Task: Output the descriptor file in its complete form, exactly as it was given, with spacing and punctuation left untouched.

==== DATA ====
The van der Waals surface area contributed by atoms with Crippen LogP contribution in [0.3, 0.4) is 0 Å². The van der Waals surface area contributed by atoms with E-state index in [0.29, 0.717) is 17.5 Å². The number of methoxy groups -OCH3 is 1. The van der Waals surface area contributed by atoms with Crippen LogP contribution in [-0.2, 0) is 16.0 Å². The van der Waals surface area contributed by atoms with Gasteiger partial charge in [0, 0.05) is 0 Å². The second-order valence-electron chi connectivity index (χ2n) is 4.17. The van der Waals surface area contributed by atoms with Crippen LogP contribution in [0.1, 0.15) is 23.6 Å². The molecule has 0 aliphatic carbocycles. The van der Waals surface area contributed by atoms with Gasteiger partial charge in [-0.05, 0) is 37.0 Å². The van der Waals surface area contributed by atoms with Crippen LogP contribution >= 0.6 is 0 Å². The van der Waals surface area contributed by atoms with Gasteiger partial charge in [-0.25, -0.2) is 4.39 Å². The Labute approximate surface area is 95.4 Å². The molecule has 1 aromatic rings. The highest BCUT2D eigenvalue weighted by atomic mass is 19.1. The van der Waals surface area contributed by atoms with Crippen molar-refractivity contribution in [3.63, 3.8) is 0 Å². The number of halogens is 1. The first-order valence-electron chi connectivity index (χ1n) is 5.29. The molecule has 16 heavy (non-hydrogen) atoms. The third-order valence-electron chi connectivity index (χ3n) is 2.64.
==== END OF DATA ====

The van der Waals surface area contributed by atoms with Crippen LogP contribution in [0.3, 0.4) is 0 Å². The van der Waals surface area contributed by atoms with E-state index in [0.29, 0.717) is 17.5 Å². The number of methoxy groups -OCH3 is 1. The van der Waals surface area contributed by atoms with Crippen LogP contribution in [-0.2, 0) is 16.0 Å². The van der Waals surface area contributed by atoms with Gasteiger partial charge in [0, 0.05) is 0 Å². The second-order valence-electron chi connectivity index (χ2n) is 4.17. The van der Waals surface area contributed by atoms with Crippen LogP contribution in [0.1, 0.15) is 23.6 Å². The molecule has 0 aliphatic carbocycles. The van der Waals surface area contributed by atoms with Gasteiger partial charge in [-0.05, 0) is 37.0 Å². The van der Waals surface area contributed by atoms with Crippen LogP contribution >= 0.6 is 0 Å². The van der Waals surface area contributed by atoms with Gasteiger partial charge in [-0.25, -0.2) is 4.39 Å². The Labute approximate surface area is 95.4 Å². The molecule has 1 aromatic rings. The highest BCUT2D eigenvalue weighted by atomic mass is 19.1. The van der Waals surface area contributed by atoms with Crippen molar-refractivity contribution in [3.63, 3.8) is 0 Å². The number of halogens is 1. The first-order valence-electron chi connectivity index (χ1n) is 5.29. The molecule has 16 heavy (non-hydrogen) atoms. The third-order valence-electron chi connectivity index (χ3n) is 2.64.